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Explains what bipolar disorder is, what kinds of treatment are available, and how you can help yourself cope. Also provides guidance on what friends and family can do to help.
The National Institute for Health and Care Excellence (NICE) – the organisation that produces guidelines on best practice in health care – suggests that treatment for bipolar disorder should include both talking treatments and medication.
This page covers:
The exact combination of treatments you’re offered will depend on whether you’re managing a current bipolar episode, or managing your mental health in the long term.
For information on drug treatments, see our separate page on medication for bipolar disorder.
"[I find] the biggest step is accepting that is who you are. Changing your ways with meds and therapy is a hard slog."
(See our pages on depression for more information on treatments and self-care tips for depression.)
(See our pages on hypomania and mania for more information on treatments and self-care tips for mania and hypomania.)
The aim of treatment should be to help you maintain stable moods and manage your symptoms well. As you start to feel more stable, the majority of your support could come from a community mental health team (CMHT) or your GP, although your GP should arrange for you to still be in touch with a mental health specialist.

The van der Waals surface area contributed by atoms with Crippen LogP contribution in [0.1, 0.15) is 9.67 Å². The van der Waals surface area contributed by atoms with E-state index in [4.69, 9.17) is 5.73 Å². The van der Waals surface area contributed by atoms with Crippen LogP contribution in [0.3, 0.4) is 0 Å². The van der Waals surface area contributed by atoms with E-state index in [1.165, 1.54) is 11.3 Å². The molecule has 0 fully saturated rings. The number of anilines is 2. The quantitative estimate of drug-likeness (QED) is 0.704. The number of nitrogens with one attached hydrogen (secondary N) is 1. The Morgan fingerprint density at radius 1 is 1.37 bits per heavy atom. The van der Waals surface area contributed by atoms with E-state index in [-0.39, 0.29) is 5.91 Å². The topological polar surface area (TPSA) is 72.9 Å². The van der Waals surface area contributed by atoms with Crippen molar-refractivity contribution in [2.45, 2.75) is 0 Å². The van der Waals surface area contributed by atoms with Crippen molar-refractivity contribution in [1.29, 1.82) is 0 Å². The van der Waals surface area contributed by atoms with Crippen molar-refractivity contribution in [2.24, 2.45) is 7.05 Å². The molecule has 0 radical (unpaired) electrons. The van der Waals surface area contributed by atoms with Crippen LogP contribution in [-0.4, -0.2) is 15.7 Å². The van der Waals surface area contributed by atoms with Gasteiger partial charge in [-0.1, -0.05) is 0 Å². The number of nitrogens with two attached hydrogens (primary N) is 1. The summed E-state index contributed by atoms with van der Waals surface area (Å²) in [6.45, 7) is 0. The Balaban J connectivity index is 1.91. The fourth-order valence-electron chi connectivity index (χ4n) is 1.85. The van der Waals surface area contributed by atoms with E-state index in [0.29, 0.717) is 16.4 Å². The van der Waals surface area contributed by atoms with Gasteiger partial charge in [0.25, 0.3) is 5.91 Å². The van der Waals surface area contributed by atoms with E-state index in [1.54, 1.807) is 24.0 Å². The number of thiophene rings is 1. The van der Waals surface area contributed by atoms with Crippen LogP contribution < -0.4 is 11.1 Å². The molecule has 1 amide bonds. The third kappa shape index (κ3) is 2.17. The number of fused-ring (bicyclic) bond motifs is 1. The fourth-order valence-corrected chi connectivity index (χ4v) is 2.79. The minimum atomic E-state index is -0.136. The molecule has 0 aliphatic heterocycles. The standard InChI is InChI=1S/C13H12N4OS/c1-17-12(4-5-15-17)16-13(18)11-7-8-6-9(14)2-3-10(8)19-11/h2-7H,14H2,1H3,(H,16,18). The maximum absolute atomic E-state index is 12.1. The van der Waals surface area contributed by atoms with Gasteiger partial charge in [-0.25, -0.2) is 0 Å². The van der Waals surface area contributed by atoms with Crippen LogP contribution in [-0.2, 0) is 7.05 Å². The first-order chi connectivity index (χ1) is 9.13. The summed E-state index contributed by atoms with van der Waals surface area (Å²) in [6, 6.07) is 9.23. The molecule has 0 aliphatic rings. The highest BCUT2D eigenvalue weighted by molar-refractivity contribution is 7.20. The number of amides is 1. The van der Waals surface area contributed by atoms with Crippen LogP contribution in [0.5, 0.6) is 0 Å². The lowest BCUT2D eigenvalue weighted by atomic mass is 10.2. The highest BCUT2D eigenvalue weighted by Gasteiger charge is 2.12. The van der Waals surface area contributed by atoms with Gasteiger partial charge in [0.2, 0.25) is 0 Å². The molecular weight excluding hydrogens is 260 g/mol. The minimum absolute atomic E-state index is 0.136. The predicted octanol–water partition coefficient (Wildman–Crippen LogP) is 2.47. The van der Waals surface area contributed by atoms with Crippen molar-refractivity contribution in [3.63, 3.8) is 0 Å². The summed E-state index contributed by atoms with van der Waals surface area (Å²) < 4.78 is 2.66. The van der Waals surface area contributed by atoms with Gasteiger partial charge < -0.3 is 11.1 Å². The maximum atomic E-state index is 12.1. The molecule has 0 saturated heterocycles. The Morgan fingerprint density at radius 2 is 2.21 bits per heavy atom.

Your health professionals should work with you to help you identify:
If you are receiving a talking therapy, you might set some of these goals with your therapist. You should share these goals with your GP. You may also want to share them with your family, friends and carer if you have one.
"It has been 13 years since I was hospitalised or sectioned, and [I've] done so well. My medication is working."
There are several talking therapies you might be offered to help you manage your bipolar disorder in the long term. These are a few that have been tested and shown to work well for some people, although other therapies may work too:
Other types of talking therapies you may be offered are:
Some of these treatments are more widely available than others. What you are offered can also depend on what you and your doctor agree would be most useful for you.
(For more information on different types of talking therapies, including how to access them, see our pages on talking therapies.)
Talking therapies can help you:
"Bipolar disorder is one of those things that if you have it and it's well controlled, you can use it productively... it's in [my] best interest to take [my] meds, see [my] shrink regularly and stay well."
If you start to feel very unwell, or if an episode of depression or mania is lasting for a long time and your regular treatment isn't working, you may need to access crisis services to help you get through it. This may include:
(See our pages on crisis services for more detailed information about your options in a crisis, how to access services, and how you can plan ahead.)
This information was published in May 2018. We will revise it in 2021.
References are available on request. If you would like to reproduce any of this information, see our page on permissions and licensing.